Look, people have free choice, and our economy is a free market one, so corporations are legally entitled to make as much money as they can off of us. I just choose to try to stem the tide for myself. To bring this back to the original topic, I'd like to see more things offered for Pesach that aren't already available, like sugar-free drink mixes, instead of giving companies more reasons to overcharge us on Pesach. We spend enough on Pesach food as it is.

                            2. re: queenscook

                              I haven't done a taste test. But I just don't have the space to put the spices to save for the next year. Splitting with a friend works out pretty well.. we've split other things too.

                              We don't only split on Pesach- whenever we go to Costco we share cases of other items too.

                              1. re: cheesecake17

                                I agree on the spices. I would prefer to just have a sampler with kool aid size envelopes of a variety of spices. I like to use a variety and end up with only a few for pesach and a spice cabinet that is waay too overstocked after pesach. Its a good idea.

                      2. re: GilaB

                        During the year, we keep our Pesach herbs and spices in a sealed plastic bag in the bottom of our basement refrigerator. I mark the year acquired on new spices, so I have some idea of their age. I do a sniff test on the herbs before the last run to the grocery store, inevitibly erev Pesach a.m. Also, our garden herbs are generally up and growing by Pesach: oregano, chives, marjoram, parsley, tarragon, and rosemary (which winters in the house).

                        1. re: p.j.

                          i keep in on a shelf in the spare freezer... seems to hold strength and flavour ok...

                      3. I'm not sure if it's already available for Pesach, but I'd love to have KFP Greek-style yogurt.

                        4 Replies
                        1. re: absmiller

                          I'd love to see salt-free Cholov Yisroel cottage cheese

                          1. re: absmiller

                            I haven't seen this yet, but I would love it too! And while we're on the topic of Greek Yogurt, how come Chobani and Oikos are kosher, but Fage hasn't gotten certification yet?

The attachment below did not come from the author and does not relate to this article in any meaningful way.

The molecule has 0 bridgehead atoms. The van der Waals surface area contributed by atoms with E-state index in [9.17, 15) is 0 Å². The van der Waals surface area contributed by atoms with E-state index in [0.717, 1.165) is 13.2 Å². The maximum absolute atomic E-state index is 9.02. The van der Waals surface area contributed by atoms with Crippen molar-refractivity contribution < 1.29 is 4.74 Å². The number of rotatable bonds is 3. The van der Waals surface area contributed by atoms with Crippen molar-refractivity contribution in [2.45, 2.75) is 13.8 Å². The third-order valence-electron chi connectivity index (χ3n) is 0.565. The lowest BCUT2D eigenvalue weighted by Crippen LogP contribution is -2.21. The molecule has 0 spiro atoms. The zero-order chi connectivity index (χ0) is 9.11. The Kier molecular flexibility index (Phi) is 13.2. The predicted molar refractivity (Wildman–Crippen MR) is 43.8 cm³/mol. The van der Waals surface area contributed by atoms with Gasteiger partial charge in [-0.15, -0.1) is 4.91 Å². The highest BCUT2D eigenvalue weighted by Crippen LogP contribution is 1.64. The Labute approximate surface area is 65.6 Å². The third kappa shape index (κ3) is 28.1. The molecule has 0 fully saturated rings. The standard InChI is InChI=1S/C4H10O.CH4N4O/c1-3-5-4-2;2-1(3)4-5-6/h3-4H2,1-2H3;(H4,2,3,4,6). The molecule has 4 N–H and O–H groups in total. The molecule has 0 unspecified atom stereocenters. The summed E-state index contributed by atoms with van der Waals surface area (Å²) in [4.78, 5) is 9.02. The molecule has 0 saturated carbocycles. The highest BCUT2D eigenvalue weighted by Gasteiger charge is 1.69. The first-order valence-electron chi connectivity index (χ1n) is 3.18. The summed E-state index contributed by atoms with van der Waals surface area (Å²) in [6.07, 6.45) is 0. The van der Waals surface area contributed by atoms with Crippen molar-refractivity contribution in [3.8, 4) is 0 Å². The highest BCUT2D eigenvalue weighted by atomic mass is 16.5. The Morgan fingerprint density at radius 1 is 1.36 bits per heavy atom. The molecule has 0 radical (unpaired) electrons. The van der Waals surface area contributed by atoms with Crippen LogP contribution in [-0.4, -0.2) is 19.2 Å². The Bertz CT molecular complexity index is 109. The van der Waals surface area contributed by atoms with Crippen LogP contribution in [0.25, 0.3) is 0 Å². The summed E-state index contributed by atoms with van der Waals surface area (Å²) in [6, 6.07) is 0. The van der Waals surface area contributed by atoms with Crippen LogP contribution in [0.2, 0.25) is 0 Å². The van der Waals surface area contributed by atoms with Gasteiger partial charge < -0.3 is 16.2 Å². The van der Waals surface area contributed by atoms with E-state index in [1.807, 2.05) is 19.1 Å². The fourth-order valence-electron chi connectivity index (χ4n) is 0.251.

1. re: absmiller

                              Make your own. All you need is decent regular yogurt, an clean old t-shirt (or a bunch of layers of cheesecloth), a colander, and a bowl big enough to hold the colander. Line the colander with your cloth of choice, place it over the bowl, dump in the yogurt, and let it drain until it's reached your desired consistency. The longer it drains, the thicker and creamier and gets - if you leave it overnight (put the whole setup in the fridge), it gets to be like a very soft cheese.

                              1. re: absmiller

                                That would be great. The yogurts this year were awful- chocolate leben was practically liquid and fruit on the bottom strawberry and blueberry was missing the fruit.

                              2. I agree! Also, more awareness of the needs of people with medical problems. Too much is still full of sugars. fats, salt and chemicals. When we're at home we make our own salad dressings, mayo, soups, etc.. but if you're not able to do this, off the shelf foods can really mess up dietary restrictions.

                                1. I totally agree about the almond milk (or hazelnut milk). All the brands have some rice syrup in them, or other kitniyot. I ended up making my own hazelnut milk. It worked fine, but I would have loved to purchase it.

                                  11 Replies